Northern Prairie Wildlife Research Center
A plant with a strange distribution in North Dakota, early cinquefoil occurs from Dickey County northward into the central, northwestern, and western counties, but it noticeably absent from the southern Missouri River drainage and the Red River Valley. Elsewhere, the plant ranges from Alberta through the Rocky Mountains westward to Idaho and southward into Colorado.
Like many prairie plants, early cinquefoil has a heavy rootcrown that branches from a thick perennial taproot. The plant first appears as a one-inch tall tuft of hairy leaves that are silvery on one side and greenish on the other. Each leaf is composed of five leaflets. A few short stems bearing several flowers about one-half inch wide form a few days later. The five petals are lemon yellow. By early summer, the flower-bearing stems elongate to about four inches, and several dozen seeds mature on a rounded structure at the center of each flower.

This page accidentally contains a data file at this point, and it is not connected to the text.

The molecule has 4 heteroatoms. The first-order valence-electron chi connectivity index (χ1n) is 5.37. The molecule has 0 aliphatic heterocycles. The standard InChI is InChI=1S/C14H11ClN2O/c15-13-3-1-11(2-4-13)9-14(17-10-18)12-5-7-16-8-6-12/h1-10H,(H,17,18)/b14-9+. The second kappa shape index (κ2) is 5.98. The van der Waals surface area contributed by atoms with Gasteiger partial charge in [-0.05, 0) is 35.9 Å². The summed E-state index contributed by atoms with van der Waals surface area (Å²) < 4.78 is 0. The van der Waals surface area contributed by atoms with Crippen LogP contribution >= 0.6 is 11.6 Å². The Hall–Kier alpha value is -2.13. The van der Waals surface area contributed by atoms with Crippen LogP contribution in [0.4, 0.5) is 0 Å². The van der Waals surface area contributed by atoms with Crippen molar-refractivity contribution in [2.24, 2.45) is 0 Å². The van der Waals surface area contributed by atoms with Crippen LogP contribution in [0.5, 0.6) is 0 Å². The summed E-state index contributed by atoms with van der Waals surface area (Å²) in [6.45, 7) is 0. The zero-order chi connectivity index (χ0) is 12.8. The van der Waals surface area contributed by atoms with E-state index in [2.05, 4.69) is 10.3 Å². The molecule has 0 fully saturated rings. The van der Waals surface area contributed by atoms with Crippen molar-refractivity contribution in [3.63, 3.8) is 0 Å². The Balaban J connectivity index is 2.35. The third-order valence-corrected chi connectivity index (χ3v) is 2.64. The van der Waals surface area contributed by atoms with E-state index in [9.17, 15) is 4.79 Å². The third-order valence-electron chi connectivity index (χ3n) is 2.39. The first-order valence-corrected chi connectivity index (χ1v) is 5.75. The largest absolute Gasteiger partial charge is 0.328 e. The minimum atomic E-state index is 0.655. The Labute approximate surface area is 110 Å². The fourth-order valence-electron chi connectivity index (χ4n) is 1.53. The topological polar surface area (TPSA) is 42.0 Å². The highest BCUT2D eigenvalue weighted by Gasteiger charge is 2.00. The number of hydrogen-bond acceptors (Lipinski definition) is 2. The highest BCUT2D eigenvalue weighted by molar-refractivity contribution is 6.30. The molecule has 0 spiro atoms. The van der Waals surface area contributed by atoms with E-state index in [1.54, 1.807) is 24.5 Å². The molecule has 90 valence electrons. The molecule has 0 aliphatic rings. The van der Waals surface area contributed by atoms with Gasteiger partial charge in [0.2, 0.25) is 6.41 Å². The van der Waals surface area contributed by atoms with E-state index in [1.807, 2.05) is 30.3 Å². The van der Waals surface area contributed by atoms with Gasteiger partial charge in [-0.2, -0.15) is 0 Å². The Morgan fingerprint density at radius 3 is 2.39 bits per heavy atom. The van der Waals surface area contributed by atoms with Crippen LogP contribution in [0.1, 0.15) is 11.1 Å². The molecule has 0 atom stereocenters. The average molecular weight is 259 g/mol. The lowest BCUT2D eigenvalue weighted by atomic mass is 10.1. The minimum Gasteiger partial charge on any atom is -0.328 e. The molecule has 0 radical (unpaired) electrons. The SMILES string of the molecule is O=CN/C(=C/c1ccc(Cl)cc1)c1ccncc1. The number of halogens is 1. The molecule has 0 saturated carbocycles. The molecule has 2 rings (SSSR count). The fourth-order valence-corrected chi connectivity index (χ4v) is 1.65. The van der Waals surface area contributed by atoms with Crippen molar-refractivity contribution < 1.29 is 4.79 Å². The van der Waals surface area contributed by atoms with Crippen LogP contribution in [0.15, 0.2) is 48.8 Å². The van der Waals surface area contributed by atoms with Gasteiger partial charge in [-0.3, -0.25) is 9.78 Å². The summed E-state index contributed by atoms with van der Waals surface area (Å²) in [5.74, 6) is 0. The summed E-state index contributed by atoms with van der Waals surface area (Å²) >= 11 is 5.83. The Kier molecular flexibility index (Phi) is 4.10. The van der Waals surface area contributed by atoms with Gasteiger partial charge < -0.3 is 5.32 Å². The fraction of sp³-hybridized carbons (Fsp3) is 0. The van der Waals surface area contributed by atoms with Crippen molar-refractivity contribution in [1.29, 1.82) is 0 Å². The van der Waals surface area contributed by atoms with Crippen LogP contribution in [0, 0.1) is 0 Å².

In North Dakota, early cinquefoil has been found in bloom as early as 23 April, but usually is most conspicuous during early May. Look for early cinquefoil around hilltops in heavily grazed native prairie.
The cinquefoils, (meaning "five leaved") are members of the rose family (Rosaceae). This large family includes pears, apples, raspberries, plums, and dozens of other economically important trees, shrubs, and herbs. The generic name Potentilla is a diminutive of the Latin potens, "powerful," originally applied to silverweed (another Potentilla also found in North Dakota) because of its reputed medicinal powers. The specific name concinna means "beautiful" in botanical Latin. Early cinquefoil was first described for science by botanist John Richardson in his famous Franklin Journals of 1823.